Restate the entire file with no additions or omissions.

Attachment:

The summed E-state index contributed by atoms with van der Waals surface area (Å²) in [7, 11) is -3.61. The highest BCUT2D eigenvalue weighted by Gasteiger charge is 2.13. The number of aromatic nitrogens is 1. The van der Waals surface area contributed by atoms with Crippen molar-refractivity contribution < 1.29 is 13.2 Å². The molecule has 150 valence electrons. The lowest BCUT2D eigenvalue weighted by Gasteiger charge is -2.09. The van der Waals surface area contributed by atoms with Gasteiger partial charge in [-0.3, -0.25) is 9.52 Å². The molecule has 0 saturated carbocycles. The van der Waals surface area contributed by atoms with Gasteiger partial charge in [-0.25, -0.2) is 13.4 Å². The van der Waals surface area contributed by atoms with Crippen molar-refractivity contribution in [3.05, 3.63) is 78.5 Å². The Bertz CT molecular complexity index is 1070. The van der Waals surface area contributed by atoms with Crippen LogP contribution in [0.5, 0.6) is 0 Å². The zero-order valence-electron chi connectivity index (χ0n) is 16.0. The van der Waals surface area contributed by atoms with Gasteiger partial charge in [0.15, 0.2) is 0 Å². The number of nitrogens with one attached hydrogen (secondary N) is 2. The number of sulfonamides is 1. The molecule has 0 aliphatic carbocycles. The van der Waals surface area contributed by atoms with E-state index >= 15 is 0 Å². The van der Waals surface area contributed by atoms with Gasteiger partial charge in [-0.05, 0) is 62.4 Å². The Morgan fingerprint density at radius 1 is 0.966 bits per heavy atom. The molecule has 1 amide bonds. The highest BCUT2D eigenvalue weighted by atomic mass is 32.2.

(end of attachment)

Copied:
The summed E-state index contributed by atoms with van der Waals surface area (Å²) in [7, 11) is -3.61. The highest BCUT2D eigenvalue weighted by Gasteiger charge is 2.13. The number of aromatic nitrogens is 1. The van der Waals surface area contributed by atoms with Crippen molar-refractivity contribution < 1.29 is 13.2 Å². The molecule has 150 valence electrons. The lowest BCUT2D eigenvalue weighted by Gasteiger charge is -2.09. The van der Waals surface area contributed by atoms with Gasteiger partial charge in [-0.3, -0.25) is 9.52 Å². The molecule has 0 saturated carbocycles. The van der Waals surface area contributed by atoms with Gasteiger partial charge in [-0.25, -0.2) is 13.4 Å². The van der Waals surface area contributed by atoms with Crippen molar-refractivity contribution in [3.05, 3.63) is 78.5 Å². The Bertz CT molecular complexity index is 1070. The van der Waals surface area contributed by atoms with Crippen LogP contribution in [0.5, 0.6) is 0 Å². The zero-order valence-electron chi connectivity index (χ0n) is 16.0. The van der Waals surface area contributed by atoms with Gasteiger partial charge in [0.15, 0.2) is 0 Å². The number of nitrogens with one attached hydrogen (secondary N) is 2. The number of sulfonamides is 1. The molecule has 0 aliphatic carbocycles. The van der Waals surface area contributed by atoms with E-state index >= 15 is 0 Å². The van der Waals surface area contributed by atoms with Gasteiger partial charge in [-0.05, 0) is 62.4 Å². The Morgan fingerprint density at radius 1 is 0.966 bits per heavy atom. The molecule has 1 amide bonds. The highest BCUT2D eigenvalue weighted by atomic mass is 32.2.